Under the supervision of lead sysadmin Adam Maulis and director David Ritter of ELTE IIG, I requested access to the supercomputer of the National Information Infrastructure Development Institute of Hungary, in order to execute a series of scalability tests. The project request, submitted under the title Scalability of shared memory systems, measured through a specific problem: bzip2 compression and decompression, was approved by department lead Peter Stefan, Ph.D. of the NIIFI Department of Application Development and Operations, in October 2009.
The experiment aims at determining how compression and decompression throughput varies as a function of the number of concurrent compressor (decompressor) threads. The highest thread count tested is 103.
The regina node, where the tests were run, is a Sun Fire E25K with 72 dual-core UltraSPARC-IV+ processors @1.8GHz. Each CPU disposes over 32MB dedicated cache. The machine has 288GB physical RAM.
The operating system (as per "uname -p -s -r -v") is a SunOS 5.9 Generic_122300-13 sparc. The test application was compiled by the platform C compiler, Sun C 5.9 SunOS_sparc Patch 124867-02 2007/11/27. This platform is certified for the UNIX98 brand.
The SUN Grid Engine v5.3 schedules jobs over the supercomputer's nodes. All lbzip2 test jobs were submitted specifically to the regina node, it performing highest.
My multi-threaded bzip2 utility, lbzip2 was chosen for this purpose. When starting the project, I compiled the then most recent version, 0.17, with "Makefile.portable", which passes the -O flag to the compiler, enabling unspecified optimization. Considering the previous paragraph, my original decision to code lbzip2 based exclusively on the Single UNIX® Specification, Version 2, was very fortunate; I didn't have to change anything. (SUSv2 is the first SUS version with threads.)
On this platform, a 32-bit binary is built by default (ELF 32-bit MSB executable SPARC32PLUS Version 1, V8+ Required), but by slightly editing the order of preferred UNIX98 programming environments in "lfs.sh", a 64-bit binary could be built as well (ELF 64-bit MSB executable SPARCV9 Version 1).
lbzip2 utilizes the POSIX Threads API, and the low-level interface of Julian Seward's bzip2 library. I found version 1.0.4 of the latter preinstalled on regina.
(The charts can be magnified by right-clicking them and viewing them separately, or by resizing your browser window. The gnumeric worksheet, version 1.17, can be downloaded here.)
Throughput denotes the number of bytes consumed from the (plain text or compressed) input file per unit time.
|Cumulative Throughput [MB/s]||Per-Worker Throughput [MB/s]|
|32-bit compression||64-bit compression|
|32-bit decompression||64-bit decompression|
|VMem Peak for Whole Test Job [MB]||VMem Peak Averaged Per Worker [MB]|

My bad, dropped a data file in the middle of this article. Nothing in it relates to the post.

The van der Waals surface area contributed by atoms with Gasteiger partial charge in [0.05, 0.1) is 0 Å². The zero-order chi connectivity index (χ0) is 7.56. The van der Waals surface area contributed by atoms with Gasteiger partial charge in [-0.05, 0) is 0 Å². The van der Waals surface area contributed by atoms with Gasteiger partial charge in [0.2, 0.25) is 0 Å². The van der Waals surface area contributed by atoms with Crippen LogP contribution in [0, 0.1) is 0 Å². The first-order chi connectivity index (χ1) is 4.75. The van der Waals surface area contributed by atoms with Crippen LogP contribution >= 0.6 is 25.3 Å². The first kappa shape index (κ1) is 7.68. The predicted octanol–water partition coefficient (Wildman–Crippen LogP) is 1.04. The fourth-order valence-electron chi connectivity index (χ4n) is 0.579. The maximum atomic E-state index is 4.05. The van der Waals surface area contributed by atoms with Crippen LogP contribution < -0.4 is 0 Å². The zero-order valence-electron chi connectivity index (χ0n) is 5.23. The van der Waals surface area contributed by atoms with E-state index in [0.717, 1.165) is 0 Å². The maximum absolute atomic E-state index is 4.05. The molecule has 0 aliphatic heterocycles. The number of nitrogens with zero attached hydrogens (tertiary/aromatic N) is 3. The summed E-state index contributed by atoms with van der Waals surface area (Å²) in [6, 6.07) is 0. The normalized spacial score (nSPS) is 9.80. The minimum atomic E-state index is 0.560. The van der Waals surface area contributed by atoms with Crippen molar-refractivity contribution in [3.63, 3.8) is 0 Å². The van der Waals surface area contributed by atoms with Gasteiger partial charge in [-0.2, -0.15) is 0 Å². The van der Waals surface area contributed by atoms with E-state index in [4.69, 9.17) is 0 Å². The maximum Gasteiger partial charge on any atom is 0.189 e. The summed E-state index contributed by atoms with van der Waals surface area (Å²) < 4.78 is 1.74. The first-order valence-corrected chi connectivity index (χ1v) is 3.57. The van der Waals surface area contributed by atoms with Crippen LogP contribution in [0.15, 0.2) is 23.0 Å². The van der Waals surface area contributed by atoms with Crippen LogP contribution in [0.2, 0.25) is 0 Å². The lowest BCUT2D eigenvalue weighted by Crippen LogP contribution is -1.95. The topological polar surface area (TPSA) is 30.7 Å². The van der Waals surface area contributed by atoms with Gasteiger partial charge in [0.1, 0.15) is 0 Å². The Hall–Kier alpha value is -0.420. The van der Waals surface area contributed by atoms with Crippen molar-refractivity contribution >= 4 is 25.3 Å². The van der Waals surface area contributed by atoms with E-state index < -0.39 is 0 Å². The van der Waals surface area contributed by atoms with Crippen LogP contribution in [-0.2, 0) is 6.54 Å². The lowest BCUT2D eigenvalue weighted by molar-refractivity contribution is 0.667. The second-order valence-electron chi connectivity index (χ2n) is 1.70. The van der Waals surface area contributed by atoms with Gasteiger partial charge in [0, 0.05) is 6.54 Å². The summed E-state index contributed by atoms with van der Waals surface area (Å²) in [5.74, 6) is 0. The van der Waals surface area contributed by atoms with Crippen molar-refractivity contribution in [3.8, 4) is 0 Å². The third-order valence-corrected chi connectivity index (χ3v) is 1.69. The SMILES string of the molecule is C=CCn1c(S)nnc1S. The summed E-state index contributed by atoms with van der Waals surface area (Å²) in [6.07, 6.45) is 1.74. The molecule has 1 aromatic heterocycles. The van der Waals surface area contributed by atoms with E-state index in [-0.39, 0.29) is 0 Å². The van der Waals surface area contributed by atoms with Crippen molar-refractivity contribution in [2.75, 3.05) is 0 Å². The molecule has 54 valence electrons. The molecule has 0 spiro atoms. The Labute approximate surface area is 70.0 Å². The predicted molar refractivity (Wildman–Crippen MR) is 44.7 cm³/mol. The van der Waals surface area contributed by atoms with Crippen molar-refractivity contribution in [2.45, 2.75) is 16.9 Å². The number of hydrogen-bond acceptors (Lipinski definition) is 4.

lbzip2 scales almost linearly. I'm especially content with the scaling of the multiple-workers decompressor, which distributes the scanning for the bit-aligned bzip2 block boundary bit-strings over the worker threads, so that the splitter can remain input-bound. As expected, the per-thread efficiency deteriorates slowly as the number of threads increases.
The sharp drop in decompressor performance from one worker thread to two worker threads is explained by the fact that lbzip2 provides a dedicated, single-worker decompressor algorithm.
The 32-bit binary performs better during compression, while the 64-bit binary performs better during decompression. I suspect the 32-bit bzip2 library is faster in both modes; however, lbzip2's multiple-workers decompressor does a lot of 64-bit shifting, and this is likely so much slower in the 32-bit binary that its decompression advantage evaporates. The 32-bit binary runs out of address space with more than 90 threads during decompression.
Bzip2 compressor utilities are very CPU-cache sensitive. Considering how each worker thread required no more than 7,600,000 bytes for the actual compression / decompression, plus some additional memory for bookkeeping, the "hot" sets fit easily into the huge CPU-cache of regina: each CPU possesses 32MB dedicated cache, and runs two worker threads. Looking at the "VMem Peak Averaged Per Worker" chart, which also accounts for buffered input/output blocks, there may have been very little cache contention.
In this aspect, the experiment failed to work as a true shared memory test, because the cache coherence implementation of the gigantic platform effectively provided message-passing under the hood (as lbzip2 mostly employs the producers-consumers pattern). At least up to the tested number of worker threads, lbzip2 was unable to stress the scalability limits of the underlying platform (which is otherwise quite pleasant for lbzip2 users on such platforms).
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